At that point, it was both true and false to say you “knew how to drive.” It was true in the sense that you could go and stop and turn pretty well. But it was also false, because you had to think through every maneuver … and that didn’t leave enough brain power for really taking in the traffic around you, or deciding what to do if you missed your turn, or even turning the wipers on if it started to rain. You could drive okay, but only if nothing unexpected happened. And of course in driving, the unexpected is pretty common.

It took a lot more hours’ of practice, plus classroom instruction, to ease into unconscious competence … where operating the car became muscle memory and unconscious judgment, freeing your conscious mind to focus on the traffic and other hazards.

“Do what I say or stay out of my way”

Now you’re out on the road of life and you encounter the God-King. He drives through life with a very different approach, one I’ll call arrogant incompetence. For him, the most important instrument in the car is … the horn.

You’re coming into an intersection on a green light and you hear a horn blaring from the left. Here comes the God-King, and you can either slam on the brakes and stay out of his way or get sued. His light wasn’t red, he’ll insist, and your saying you had a green light is “fake news.” He says his people will investigate your ‘real’ driving record. In fact, he says, your license is probably a fake and you’re committing ‘driver fraud’ just by being out there. He has a friend who has a friend who says that happens all the time.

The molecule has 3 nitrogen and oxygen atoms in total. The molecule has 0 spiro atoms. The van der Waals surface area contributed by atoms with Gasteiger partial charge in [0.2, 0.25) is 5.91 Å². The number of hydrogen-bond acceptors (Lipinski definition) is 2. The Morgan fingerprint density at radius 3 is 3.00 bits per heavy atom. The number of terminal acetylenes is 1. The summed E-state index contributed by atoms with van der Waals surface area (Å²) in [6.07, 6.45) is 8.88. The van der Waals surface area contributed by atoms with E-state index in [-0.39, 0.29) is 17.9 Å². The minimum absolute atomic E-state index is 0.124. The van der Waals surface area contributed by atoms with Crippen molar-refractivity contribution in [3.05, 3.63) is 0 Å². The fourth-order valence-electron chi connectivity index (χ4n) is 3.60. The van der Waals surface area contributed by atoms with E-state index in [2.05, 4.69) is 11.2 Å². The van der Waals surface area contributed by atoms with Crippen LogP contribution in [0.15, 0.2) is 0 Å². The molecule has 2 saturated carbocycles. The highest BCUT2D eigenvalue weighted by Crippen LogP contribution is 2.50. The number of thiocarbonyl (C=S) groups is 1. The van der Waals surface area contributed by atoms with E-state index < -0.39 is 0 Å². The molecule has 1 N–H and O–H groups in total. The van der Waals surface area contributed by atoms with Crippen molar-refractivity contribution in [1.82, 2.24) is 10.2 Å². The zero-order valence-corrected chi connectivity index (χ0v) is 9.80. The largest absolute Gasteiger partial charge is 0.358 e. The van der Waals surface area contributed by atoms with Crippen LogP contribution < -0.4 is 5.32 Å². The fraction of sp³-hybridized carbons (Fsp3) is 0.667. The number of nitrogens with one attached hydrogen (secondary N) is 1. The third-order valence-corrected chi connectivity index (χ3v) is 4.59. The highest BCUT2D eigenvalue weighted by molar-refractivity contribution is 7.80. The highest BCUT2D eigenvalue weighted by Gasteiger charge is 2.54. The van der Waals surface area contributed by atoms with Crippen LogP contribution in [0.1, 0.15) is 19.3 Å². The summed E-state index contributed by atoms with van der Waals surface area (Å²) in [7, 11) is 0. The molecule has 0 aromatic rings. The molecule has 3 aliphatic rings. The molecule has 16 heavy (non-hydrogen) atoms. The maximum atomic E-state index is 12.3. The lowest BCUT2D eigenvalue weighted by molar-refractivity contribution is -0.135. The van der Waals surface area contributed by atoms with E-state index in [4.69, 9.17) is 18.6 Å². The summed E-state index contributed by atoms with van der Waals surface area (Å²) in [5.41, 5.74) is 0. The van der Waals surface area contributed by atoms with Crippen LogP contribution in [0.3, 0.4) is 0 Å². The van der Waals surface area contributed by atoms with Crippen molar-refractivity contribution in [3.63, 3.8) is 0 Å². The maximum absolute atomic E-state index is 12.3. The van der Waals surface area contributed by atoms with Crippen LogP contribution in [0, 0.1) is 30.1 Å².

Measuring skid marks and angles of impact? Pfft. That’s all fancy theory. Besides, he leaned on his horn.

Other witnesses saying your light was green and his was red? Obviously bought off. Plus, he leaned on his horn.

A “so-called” judge citing traffic laws? What a hack. A real judge would accept – as the only relevant evidence – that he leaned on his horn.

And it’s a beautiful horn. A loud horn. The loudest horn.

“You must have heard that horn!” he thunders. “So do what I say or stay out of my way!”

They don’t include arrogant incompetence in the four stages of learning because it’s not really a stage of learning at all. It’s a stage of refusing to learn … and that’s what the God-King and the GOP are about.

It’s up to the rest of us to make sure they learn that a loud horn is not enough.

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Photo Credit: Andrew Harrer-Pool (Getty Images)

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Good day and good nuts